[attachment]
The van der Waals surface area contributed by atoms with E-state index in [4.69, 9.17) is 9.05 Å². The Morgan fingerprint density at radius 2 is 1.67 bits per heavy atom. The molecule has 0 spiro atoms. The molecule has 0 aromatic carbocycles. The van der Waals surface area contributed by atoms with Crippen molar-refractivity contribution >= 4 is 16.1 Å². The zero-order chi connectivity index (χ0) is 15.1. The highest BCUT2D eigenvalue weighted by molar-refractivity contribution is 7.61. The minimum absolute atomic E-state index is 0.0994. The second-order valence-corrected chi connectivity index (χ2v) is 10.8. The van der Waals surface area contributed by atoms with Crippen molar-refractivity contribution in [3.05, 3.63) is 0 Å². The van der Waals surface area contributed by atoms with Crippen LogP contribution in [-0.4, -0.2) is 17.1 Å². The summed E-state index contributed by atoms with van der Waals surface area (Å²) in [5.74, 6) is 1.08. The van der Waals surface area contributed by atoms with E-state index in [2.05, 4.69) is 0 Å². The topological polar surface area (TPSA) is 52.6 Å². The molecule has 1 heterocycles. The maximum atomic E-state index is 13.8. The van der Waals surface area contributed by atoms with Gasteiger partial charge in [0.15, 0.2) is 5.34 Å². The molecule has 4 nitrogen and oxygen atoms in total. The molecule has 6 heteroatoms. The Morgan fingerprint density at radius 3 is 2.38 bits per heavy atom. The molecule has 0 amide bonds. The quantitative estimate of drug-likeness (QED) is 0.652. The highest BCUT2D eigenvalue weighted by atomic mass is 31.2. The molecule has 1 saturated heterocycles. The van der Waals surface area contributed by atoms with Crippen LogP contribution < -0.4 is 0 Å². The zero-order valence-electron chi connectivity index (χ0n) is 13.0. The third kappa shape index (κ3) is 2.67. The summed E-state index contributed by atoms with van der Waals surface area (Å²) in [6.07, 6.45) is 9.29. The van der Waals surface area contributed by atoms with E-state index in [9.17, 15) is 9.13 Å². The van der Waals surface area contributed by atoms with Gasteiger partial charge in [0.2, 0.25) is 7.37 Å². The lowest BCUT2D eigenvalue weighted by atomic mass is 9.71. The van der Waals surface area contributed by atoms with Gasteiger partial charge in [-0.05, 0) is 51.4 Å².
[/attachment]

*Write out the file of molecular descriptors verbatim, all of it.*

The van der Waals surface area contributed by atoms with E-state index in [4.69, 9.17) is 9.05 Å². The Morgan fingerprint density at radius 2 is 1.67 bits per heavy atom. The molecule has 0 spiro atoms. The molecule has 0 aromatic carbocycles. The van der Waals surface area contributed by atoms with Crippen molar-refractivity contribution >= 4 is 16.1 Å². The zero-order chi connectivity index (χ0) is 15.1. The highest BCUT2D eigenvalue weighted by molar-refractivity contribution is 7.61. The minimum absolute atomic E-state index is 0.0994. The second-order valence-corrected chi connectivity index (χ2v) is 10.8. The van der Waals surface area contributed by atoms with Crippen molar-refractivity contribution in [3.05, 3.63) is 0 Å². The van der Waals surface area contributed by atoms with Crippen LogP contribution in [-0.4, -0.2) is 17.1 Å². The summed E-state index contributed by atoms with van der Waals surface area (Å²) in [5.74, 6) is 1.08. The van der Waals surface area contributed by atoms with E-state index in [2.05, 4.69) is 0 Å². The topological polar surface area (TPSA) is 52.6 Å². The molecule has 1 heterocycles. The maximum atomic E-state index is 13.8. The van der Waals surface area contributed by atoms with Gasteiger partial charge in [0.15, 0.2) is 5.34 Å². The molecule has 4 nitrogen and oxygen atoms in total. The molecule has 6 heteroatoms. The Morgan fingerprint density at radius 3 is 2.38 bits per heavy atom. The molecule has 0 amide bonds. The quantitative estimate of drug-likeness (QED) is 0.652. The highest BCUT2D eigenvalue weighted by atomic mass is 31.2. The molecule has 1 saturated heterocycles. The van der Waals surface area contributed by atoms with Crippen LogP contribution < -0.4 is 0 Å². The zero-order valence-electron chi connectivity index (χ0n) is 13.0. The third kappa shape index (κ3) is 2.67. The summed E-state index contributed by atoms with van der Waals surface area (Å²) in [6.07, 6.45) is 9.29. The van der Waals surface area contributed by atoms with E-state index in [9.17, 15) is 9.13 Å². The van der Waals surface area contributed by atoms with Gasteiger partial charge in [0.2, 0.25) is 7.37 Å². The lowest BCUT2D eigenvalue weighted by atomic mass is 9.71. The van der Waals surface area contributed by atoms with Gasteiger partial charge in [-0.05, 0) is 51.4 Å².